The death penalty is executed in different modes or methods. There are nine methods of execution of death penalty. They are as following: hanging, shooting by firing squad, shooting, beheading, lethal injection, stoning, gas chamber, electrocution, and falling from an unknown height. Hanging is the most common method authorized by law and electrocution, gas chamber, and falling from a height is the least common methods. In most of the cases, death penalty is executed by hanging the offender. Under the Indian Penal Code,1860 Section 53 deals with the kinds of offences in which death penalty can be given as a punishment. It states that death penalty can be awarded for 11 cases. They are: waging war against the government of India, abetting munity, giving or fabricating false evidence whereby an innocent person suffers death, threatening any person to give false evidence resulting in conviction and death of an innocent person, murder, abetment of suicide of a minor or insane or intoxicated person, attempt to murder by life convicts if hurt is caused, kidnapping for ransom, rape causing death or resulting in persistent vegetative state of the victim, second or subsequent offences punishable under section 376, 376-A or 376-D[2] of Indian penal code and dacoity with murder. But by principle, death penalty is awarded only for the rarest of the rare cases. An offender committing a murder and other capital offences can be awarded the death sentence. But the decision to award death sentence must be based on cogent reasons and should not be given as a matter of rule. Elaborate reason must be recorded by the court for choosing death penalty over the sentence of life imprisonment. The Supreme Court is of the opinion that death sentence should be awarded only in the rarest of the rare cases[3]. In Raghubir Singh v. state of Haryana[4], a treacherous murderer deserves sterner sentence, but ameliorative features have to be noticed since judicial temper has more components than indignation against murder. In Attorney general of India v. Lachma Devi[5], it was argued that the punishment of death was improper, unjust and unreasonable as it violated article 14, 19 and 21 of the Indian constitution. The Supreme Court discussed this problem in detail and ruled by a majority of 4:1 that death penalty is not unjust. On the contrary it is in the public interest. The rarest of rare doctrine has not been free from inconsistencies in its application and the courts are still grappling with the million-dollar question as to what case falls in this category.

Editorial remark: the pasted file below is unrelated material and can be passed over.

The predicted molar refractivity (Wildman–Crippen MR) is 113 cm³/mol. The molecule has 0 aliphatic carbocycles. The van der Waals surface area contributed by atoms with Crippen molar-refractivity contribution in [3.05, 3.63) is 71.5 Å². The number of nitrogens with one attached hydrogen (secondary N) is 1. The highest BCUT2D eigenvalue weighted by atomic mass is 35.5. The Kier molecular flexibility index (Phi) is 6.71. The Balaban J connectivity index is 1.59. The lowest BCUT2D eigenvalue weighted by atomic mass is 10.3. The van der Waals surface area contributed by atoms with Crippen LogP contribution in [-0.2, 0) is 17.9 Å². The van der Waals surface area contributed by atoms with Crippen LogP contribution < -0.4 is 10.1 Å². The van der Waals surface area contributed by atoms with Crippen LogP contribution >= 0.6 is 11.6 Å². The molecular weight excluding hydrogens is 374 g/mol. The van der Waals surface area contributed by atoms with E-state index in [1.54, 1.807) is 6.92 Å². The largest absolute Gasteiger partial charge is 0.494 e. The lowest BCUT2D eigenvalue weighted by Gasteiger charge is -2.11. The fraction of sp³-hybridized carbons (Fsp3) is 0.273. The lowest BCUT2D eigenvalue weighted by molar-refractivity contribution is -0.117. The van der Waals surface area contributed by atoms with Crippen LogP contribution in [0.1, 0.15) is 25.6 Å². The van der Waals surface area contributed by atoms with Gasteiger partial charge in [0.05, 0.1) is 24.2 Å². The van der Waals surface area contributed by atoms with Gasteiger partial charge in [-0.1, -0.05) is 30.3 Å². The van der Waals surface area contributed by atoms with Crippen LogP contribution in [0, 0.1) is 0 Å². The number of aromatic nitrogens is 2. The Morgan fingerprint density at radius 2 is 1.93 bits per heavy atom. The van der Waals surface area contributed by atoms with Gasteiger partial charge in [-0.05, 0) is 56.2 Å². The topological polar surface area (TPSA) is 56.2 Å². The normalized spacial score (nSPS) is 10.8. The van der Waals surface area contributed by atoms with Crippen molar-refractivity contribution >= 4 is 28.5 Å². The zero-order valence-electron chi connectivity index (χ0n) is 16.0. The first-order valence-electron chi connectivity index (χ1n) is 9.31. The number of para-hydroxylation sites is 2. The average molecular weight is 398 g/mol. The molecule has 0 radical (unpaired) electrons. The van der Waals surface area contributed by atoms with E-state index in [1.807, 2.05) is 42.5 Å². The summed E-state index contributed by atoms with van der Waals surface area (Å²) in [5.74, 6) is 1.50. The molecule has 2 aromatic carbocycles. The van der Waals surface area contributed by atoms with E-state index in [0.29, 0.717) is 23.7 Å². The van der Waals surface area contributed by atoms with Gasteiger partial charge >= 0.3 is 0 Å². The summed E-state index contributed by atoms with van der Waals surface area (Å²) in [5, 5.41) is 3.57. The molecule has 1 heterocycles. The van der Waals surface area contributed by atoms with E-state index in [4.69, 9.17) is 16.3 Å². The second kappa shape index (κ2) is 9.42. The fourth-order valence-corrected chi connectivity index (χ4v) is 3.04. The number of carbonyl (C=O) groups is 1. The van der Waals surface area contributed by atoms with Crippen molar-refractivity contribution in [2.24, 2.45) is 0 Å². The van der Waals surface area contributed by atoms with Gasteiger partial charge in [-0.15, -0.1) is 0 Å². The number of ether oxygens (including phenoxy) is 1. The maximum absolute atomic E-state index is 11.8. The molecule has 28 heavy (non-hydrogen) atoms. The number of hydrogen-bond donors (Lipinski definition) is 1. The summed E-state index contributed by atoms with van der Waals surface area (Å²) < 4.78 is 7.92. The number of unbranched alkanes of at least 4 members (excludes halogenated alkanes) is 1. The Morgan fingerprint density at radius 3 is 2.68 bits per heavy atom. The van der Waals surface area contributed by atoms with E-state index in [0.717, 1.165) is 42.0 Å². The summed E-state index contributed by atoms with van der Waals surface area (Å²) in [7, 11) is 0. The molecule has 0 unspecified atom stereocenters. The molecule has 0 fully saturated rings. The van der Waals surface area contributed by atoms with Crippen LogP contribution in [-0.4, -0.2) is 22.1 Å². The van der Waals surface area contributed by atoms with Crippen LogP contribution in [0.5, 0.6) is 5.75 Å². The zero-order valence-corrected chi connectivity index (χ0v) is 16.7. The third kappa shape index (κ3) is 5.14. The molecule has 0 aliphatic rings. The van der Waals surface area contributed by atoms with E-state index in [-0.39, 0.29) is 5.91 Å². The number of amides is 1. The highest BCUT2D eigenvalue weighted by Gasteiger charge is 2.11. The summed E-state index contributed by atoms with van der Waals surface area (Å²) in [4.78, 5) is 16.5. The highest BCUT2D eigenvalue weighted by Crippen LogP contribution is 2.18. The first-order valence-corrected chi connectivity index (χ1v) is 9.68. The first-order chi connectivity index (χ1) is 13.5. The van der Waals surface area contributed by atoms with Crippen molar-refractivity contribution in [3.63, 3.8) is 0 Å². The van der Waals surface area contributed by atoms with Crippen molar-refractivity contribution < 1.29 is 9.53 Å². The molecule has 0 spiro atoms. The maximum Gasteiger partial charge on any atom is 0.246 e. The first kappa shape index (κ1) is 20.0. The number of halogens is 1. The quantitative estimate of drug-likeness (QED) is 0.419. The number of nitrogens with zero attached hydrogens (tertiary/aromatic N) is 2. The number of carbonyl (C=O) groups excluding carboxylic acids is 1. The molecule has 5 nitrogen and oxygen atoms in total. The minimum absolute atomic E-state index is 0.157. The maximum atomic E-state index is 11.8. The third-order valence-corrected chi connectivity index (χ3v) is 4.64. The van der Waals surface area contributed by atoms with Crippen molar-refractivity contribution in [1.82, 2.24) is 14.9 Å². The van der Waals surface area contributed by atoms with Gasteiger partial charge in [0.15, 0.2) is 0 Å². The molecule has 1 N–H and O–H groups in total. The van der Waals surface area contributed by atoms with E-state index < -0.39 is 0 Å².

The capital punishment should be retained to safeguard the society from the criminals. The main aim behind the execution of death penalty is to satisfy the society’s feeling of hatred towards crimes. The security of the society lies in removing the criminals from the society and the mercy petitions should be rejected by the president and by the governor. There is no alternative punishment for capital punishment as such, life imprisonment is considered as an alternative at times, but it has a lesser impact. The crime rate keeps on increasing. If one offender is punished with death penalty it sets as an example for other offenders. By giving lesser punishment the criminal will continue to do the same offence. Compared to life imprisonment, death penalty is quick and painless. If death penalty is abolished it would embolden the criminal.